Thursday, December 31, 2009

Good By and Good Riddance...Hooray!!!!

Riding into the sunset of what turned out a not so hot year, always the eternal optimist I look forward to a big turn around in 2010...good luck, eh?

Oh well, the past year did at least start off with a bang, as we spent the entire month of January bird bumming around the Arizona outback in search of quails and such. Staying the month was not only a big surprise to both Gale and me an even bigger surprise was how easy life with two dogs and a small trailer turned out. I can't recall a single significant crisis the entire time.

From there however things took a distinct downturn culminating I guess with the very real slap in the face the day my Medicare card arrived in the mail...like holy shit, you really are getting old...In between we endured getting screwed big time by outfitter buddy...OK I won't go there only because I don't want to lower myself to his lowlife friggin' level...2009 was without question our worst fishing season, if not ever, certainly in recent memory...not only did we not get out that often it seemed every time something happened to dust the deal...cows trashing our favorite little crick...everywhere we went others beat us to it...favorite campsites already taken...but the topper was the fishing for the most part bordered on grim...the only really good day I recall was the day Gale landed a really big cutt up at No Name Lake...you guessed it, Johnny on the Spot was none other than a guy from Idaho...why not...the bird season started out slow then picked up to more or less tolerable, then we endured a grim week west of Havre but later enjoyed a really fine week up Malta way...then winter hit and hunting around home mostly hit rock bottom, of late we hardly buy a bird just for the dogs to point...

On another track our photo/writing careers pretty much tanked, lots of rejected queries, very few photo sold, Great Places isn't selling worth crap, news the other day I'll only be writing 8 Sagebrush News columns instead of 12 and then yesterday I found out a feature piece scheduled for Nov/Dec09 has been bumped at least to May/June 2010. I'm afraid to ask same editor what might happen to the conservation feature submitted recently...and then there was the royal screwing we got from our doctor buddy...OK, enough, by now I'm sure you get it and understand quite clearly why I headlined this rant thusly...Happy New Year...we can only hope...right? Right.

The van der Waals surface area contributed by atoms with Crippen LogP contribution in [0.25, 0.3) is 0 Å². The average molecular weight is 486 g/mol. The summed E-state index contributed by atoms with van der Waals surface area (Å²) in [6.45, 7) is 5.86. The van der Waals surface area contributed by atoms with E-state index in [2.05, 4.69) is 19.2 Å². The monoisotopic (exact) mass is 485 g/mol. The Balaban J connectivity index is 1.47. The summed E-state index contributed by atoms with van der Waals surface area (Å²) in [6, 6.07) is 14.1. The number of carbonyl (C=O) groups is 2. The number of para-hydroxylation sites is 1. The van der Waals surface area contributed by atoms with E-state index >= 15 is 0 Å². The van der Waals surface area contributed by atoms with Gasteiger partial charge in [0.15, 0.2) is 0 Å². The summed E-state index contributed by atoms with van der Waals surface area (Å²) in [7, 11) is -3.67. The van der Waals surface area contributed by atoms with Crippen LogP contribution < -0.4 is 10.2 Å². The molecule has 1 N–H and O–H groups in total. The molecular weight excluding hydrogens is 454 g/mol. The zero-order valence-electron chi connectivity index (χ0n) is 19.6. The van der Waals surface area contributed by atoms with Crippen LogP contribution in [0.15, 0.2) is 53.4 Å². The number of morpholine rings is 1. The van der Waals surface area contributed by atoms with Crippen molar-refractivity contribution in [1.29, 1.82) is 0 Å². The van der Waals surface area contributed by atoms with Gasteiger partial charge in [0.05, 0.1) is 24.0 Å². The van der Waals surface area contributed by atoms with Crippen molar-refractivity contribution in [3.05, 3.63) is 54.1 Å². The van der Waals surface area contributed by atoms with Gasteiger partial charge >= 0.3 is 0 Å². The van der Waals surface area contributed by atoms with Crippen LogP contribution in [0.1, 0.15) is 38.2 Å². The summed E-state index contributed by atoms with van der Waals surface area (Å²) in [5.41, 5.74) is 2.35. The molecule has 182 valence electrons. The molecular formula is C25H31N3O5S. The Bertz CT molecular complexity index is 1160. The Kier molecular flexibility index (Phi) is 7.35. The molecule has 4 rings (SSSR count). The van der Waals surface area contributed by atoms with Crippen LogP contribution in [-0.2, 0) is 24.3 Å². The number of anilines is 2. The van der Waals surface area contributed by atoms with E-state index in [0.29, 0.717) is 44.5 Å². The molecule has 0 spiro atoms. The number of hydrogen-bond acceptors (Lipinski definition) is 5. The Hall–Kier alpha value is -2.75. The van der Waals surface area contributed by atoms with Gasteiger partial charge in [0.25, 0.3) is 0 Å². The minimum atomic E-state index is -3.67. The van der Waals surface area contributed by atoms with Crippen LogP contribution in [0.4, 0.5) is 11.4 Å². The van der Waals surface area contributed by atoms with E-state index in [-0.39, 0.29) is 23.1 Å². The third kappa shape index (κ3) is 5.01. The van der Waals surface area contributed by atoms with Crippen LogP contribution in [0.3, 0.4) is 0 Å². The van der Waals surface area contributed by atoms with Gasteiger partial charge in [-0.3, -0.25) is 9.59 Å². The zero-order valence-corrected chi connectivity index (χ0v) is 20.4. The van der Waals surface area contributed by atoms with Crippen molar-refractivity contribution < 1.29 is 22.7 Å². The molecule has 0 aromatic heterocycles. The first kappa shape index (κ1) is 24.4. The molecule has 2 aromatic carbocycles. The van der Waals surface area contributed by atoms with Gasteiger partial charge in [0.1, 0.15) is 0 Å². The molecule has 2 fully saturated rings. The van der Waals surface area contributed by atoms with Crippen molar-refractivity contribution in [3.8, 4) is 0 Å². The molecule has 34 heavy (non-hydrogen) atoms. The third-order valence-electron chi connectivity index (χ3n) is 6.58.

Thursday, December 24, 2009

Young Arizona Hunter Downs Muy Grande Mule Deer Buck

The buck we've all been looking for was shot recently by a 15 year old, no less, hunting a special draw area in Mariposa County (CA) just outside Yosemite National Park. The young hunter was one of just 10 juniors drawn and this is his first kill. The buck is a non-typical, 7X6 with a whopping 34 inch spread so the bad news is "Sorry kid to be the bearer of bad tidings but now you done it, ain't much room up there to top this one...EVER! A wintering ground for Yosemite bucks the area has long been a producer of trophy bucks...this one will probably rank 8th in the non-typical class for California bucks.

Wednesday, December 16, 2009

More from Great Places Montana

It seems Montanans as a whole are more likely to rave about our mountain-man cum cowboy roots than talk about the ravages that the cut-and-run mining industry wreaked upon the landscape and left behind for future generations, as happens way too often.

It seems too we are most proud of our incredible wildlife heritage; everything from grizzly bears and bison to tundra swans and relic sage grouse.

It seems also we are quite proud of our wild lands, natural lands, such as found in our two National Parks--Glacier and Yellowstone--and our 21 National Wildlife Refuges,attendant Waterfowl Production Areas and our many state parks and wildlife management areas.

And rightly so.

Given that a large majority of our residents spend far more time outdoors than in; that something like one in four hunt and even a larger percentage fish, to say nothing of the thousands who hike, bird watch,climb mountains, mountain bike, camp, canoe, picnic and otherwise just like to kick back under our high, wide and handsome big sky.

Between the covers of Great Places Montana you won't find it all but I guarantee the wealth of information we've gathered here will more than get you started.

Happy Trails.

Sunday, December 13, 2009

Local Waterfowl Habitat Shrinking Fast

These days open water is a scarce item around this neck of prairie

With the onset of winter local waterfowl are faced with either jumping ship for warmer, more user friendly climes or toughing it out in a habitat that grows increasingly smaller with each passing cold front. Those that stay are forced into larger and larger concentrations, huge flocks swarming whatever limited food resources and open water with an urgency that defines the idea of survival of the fittest. The draw of course is that around here most of the grain fields remain snow free or close enough and many of the ducks and geese currently living in the area are no doubt refugees from harsher landscapes. Yesterday one pivot contained so countless mallards and just about as many geese. The geese were sort of spread out in bunches but the mallards packed in such they looked almost connected.